(f) Due to reservation of water by dam leads to the outbreak of waterborne diseases sometimes.
Discuss how rainwater harvesting in semi-arid regions of Rajasthan is carried out.
Rooftop rainwater harvesting to store drinking water in tanks, conversion of agricultural fields into rainfed storage structures, that allowed the water to stand, and moisten the soil called ‘Khadins’ and ‘johads’ are the general rainwater harvesting techniques in semi-arid regions of Rajasthan. The traditional practice of rooftop harvesting has gone much into disuse as plenty of water is now available due to perennial Rajasthan canal. It is being adopted in other areas, e.g., Mysore and revived in Rajasthan.
In rooftop rainwater harvesting, sloping roofs of houses were connected by a pipe to the underground tankas. Rainwater falling of rooftops is drained in through the hole connected by pipe into tankas. Sometimes the tankas were as large as a big room, built inside the main house or the courtyard. The first spell of rain was usually not collected as they would clean the roofs and the pipes. The rainwater from subsequent showers was then collected. This roof water was an extremely reliable source of drinking water when all other sources dried up. It is commonly referred to as Palar-Pani and considered purest form of natural water.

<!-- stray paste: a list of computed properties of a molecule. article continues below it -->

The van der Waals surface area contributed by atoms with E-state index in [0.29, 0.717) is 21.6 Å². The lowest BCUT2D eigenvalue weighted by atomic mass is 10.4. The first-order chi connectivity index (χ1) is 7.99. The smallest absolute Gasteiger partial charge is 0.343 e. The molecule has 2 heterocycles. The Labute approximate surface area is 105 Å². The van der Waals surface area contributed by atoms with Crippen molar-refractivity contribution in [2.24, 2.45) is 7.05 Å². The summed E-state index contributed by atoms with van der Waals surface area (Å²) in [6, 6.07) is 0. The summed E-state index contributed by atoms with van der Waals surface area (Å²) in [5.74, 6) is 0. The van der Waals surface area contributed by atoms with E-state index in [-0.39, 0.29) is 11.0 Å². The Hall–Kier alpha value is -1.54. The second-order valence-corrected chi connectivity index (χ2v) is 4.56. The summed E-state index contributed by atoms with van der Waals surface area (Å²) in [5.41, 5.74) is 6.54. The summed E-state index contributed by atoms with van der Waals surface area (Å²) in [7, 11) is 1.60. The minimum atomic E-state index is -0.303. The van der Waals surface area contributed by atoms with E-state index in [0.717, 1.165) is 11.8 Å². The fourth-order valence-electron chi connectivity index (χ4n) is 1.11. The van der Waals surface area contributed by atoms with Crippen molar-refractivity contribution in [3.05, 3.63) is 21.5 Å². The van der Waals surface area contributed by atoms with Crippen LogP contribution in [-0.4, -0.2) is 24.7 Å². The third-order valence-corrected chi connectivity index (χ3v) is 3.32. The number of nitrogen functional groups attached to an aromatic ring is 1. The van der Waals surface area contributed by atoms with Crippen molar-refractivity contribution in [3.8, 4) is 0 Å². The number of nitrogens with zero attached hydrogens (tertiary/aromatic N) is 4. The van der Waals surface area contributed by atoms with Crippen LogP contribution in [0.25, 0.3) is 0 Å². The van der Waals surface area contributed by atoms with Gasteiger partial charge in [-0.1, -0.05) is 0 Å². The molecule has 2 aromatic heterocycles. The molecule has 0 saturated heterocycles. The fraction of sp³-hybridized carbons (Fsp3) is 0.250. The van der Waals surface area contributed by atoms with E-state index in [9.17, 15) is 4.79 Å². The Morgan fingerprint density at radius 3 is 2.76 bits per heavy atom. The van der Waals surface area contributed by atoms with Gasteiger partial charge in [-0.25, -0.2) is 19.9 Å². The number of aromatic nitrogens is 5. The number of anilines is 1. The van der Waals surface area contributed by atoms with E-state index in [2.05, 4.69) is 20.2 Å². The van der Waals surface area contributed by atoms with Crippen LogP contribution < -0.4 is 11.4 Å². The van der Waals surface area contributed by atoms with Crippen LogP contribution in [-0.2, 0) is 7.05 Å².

Describe how modern adaptations of traditional rainwater harvesting methods are being carried out to conserve and store water.
In many areas and regions apart from using traditional methods of collecting rooftop rainwater, certain modern adaptations have also been used. Rooftop water is collected using PVC pipes, and water is filtered using sand and bricks. Underground pipe takes water to sump for immediate usage. Excess water from the sump is taken to the well. Water from the well recharges the underground aquifers. Still another adaptation is rainwater collected through pipe connected to the handpump. This recharges the groundwater.
In Meghalaya, bamboo pipes are used to divert spring water on hilltops. These bamboo pipes transport spring water over hundreds of metres.
Several other low-cost techniques to recharge groundwater and harvest the rainwater include construction of percolation pits, digging trenches around field, refilling of dug wells and collection of roofwater and storing it in tanks or below the ground.
We hope the NCERT Solutions for Class 10 Social Science Geography Chapter 3 Water Resources help you. If you have any query regarding NCERT Solutions for Class 10 Social Science Geography Chapter 3 Water Resources, drop a comment below and we will get back to you at the earliest.